A chartered accountant he used to run a family
    business, NH Securities. Ketan however had bigger
    plans in mind. He targeted smaller exchanges like
    the Allahabad Stock Exchange and the Calcutta
    Stock Exchange, and bought shares in fictitious
    names. His dealings revolved around shares of ten
    companies like Himachal Futuristic, Global
    Tele-Systems, SSI Ltd, DSQ Software, Zee
    Telefilms, Silver line, pent media Graphics and
    Satyam Computer (K-10 scripts). Ketan borrowed Rs
    250 crore from Global Trust Bank to fuel his
    ambitions. Ketan along with his associates also
    managed to get Rs 1,000 crore from the Madhavpura
    ercantile Co-operative Bank. According to RBI
    regulations, a broker is allowed a loan of only
    Rs 15 crore (Rs 150 million). There was evidence
    of price rigging in the scripts of Global Trust
    Bank, Zee Telefilms, HFCL, Lupin Laboratories,
    Aftek Infosys and Padmini Polymer.

71
C R Bhansali - Rs 1,200 crore
  • The Bhansali scam resulted in a loss of over
    Rs 1,200 crore (Rs 12 billion). He first launched
    the finance company CRB Capital Markets, followed
    by CRB Mutual Fund and CRB Share Custodial
    Services. He ruled like financial wizard 1992 to
    1996 collecting money from the public through
    fixed deposits, bonds and debentures. The money
    was transferred to companies that never existed.
    CRB Capital Markets raised a whopping Rs 176
    crore in three years. In 1994 CRB Mutual Funds
    raised Rs 230 crore and Rs 180 crore came via
    fixed deposits. Bhansali also succeeded to rise
    about Rs 900 crore from the markets. However, his
    good days did not last long, after 1995 he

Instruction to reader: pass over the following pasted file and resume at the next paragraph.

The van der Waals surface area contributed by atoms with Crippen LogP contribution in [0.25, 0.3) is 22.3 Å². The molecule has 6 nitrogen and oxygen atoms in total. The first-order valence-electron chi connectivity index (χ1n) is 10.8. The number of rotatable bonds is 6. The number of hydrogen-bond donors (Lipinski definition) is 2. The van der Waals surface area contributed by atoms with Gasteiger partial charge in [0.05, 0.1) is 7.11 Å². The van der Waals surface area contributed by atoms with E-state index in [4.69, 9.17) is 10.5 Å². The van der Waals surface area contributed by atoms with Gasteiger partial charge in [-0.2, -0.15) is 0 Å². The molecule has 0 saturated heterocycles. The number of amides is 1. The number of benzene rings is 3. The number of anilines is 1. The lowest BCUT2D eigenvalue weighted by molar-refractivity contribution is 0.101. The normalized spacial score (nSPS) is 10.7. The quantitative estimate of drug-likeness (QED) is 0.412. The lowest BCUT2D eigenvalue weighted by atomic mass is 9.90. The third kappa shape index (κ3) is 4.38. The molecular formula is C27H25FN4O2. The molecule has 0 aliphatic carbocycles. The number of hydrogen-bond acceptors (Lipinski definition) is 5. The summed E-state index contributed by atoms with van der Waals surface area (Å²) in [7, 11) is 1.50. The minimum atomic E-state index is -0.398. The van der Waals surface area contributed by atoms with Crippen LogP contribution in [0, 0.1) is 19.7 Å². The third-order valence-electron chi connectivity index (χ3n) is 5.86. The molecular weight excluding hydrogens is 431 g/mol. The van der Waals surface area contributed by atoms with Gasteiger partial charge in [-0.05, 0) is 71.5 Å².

received several jolts. Bhansali tried borrowing
    more money from the market. This led to a
    financial crisis. It became difficult for
    Bhansali to sustain himself. The Reserve Bank of
    India (RBI) refused banking status to CRB and he
    was in the dock. SBI was one of the banks to be
    hit by his huge defaults.

72
Cobbler scam 600 million
  • Sohin Daya, son of a former Sheriff of
    Mumbai, was the main accused in the multi -crore
    shoes scam. Daya of Dawood Shoes, Rafique Tejani
    of Metro Shoes, and Kishore Signapurkar of Milano
    Shoes were arrested for creating several leather
    co-operative societies which did not exist. They
    availed loans of crores of rupees on behalf of
    these fictitious societies. The scam was exposed
    in 1995. The accused created a fictitious
    cooperative society of cobblers to take advantage
    of government loans through various
    schemes.Officials of the Maharashtra State
    Finance Corporation, Citibank, Bank of Oman, Dena
    Bank, evelopment Credit Bank, Saraswati
    Co-operative Bank, and Bank of Bahrain and Kuwait
    were also charge sheeted.

73
Dinesh Dalmia - Rs 595 crore
  • Dinesh Dalmia was the managing director of
    DSQ Software Limited when the Central Bureau of
    Investigation arrested him for his involvement in
    a stocks scam of Rs 595 crore (Rs 5.95 billion).
    Dalmia's group included DSQ Holdings Ltd, Hulda
    Properties and Trades Ltd, and Power flow Holding
    and Trading Pvt Ltd. Dalmia resorted to illegal
    ways to make money through the partly paid shares
    of DSQ Software Ltd, in the name of New Vision
    Investment Ltd, UK, and unallotted shares in the
    name of Dinesh Dalmia Technology Trust.
    Investigation showed that 1.30 crore (13 million)
    shares of DSQ Software Ltd had not been listed on
    any stock exchange.

74
Abdul Karim Telgi - Rs 171.33 crore
  • He paid for his own education at Sarvodaya
    Vidyalaya by selling fruits and vegetables on
    trains. He is today famous (or infamous) for
    being he man behind one of The Telgi case is
    another big scam that rocked India. The fake
    stamp racket involving Abdul Karim Telgi was
    exposed in 2000. The loss is estimated to be Rs
    171.33 crore (Rs 1.71 billion), it was initially
    pegged to be Rs 30,000 crore (Rs 300 billion),
    which was later clarified by the CBI as an
    exaggerated figure. In 1994, Abdul Karim Telgi
    acquired a stamp paper license from the Indian
    government and began printing fake stamp papers.
    Telgi bribed to get into the government security
    press in Nasik and bought special machines to
    print fake stamp papers.Telgi's networked spread
    across 13 states involving 176 offices, 1,000
    employees and 123 bank accounts in 18 cities.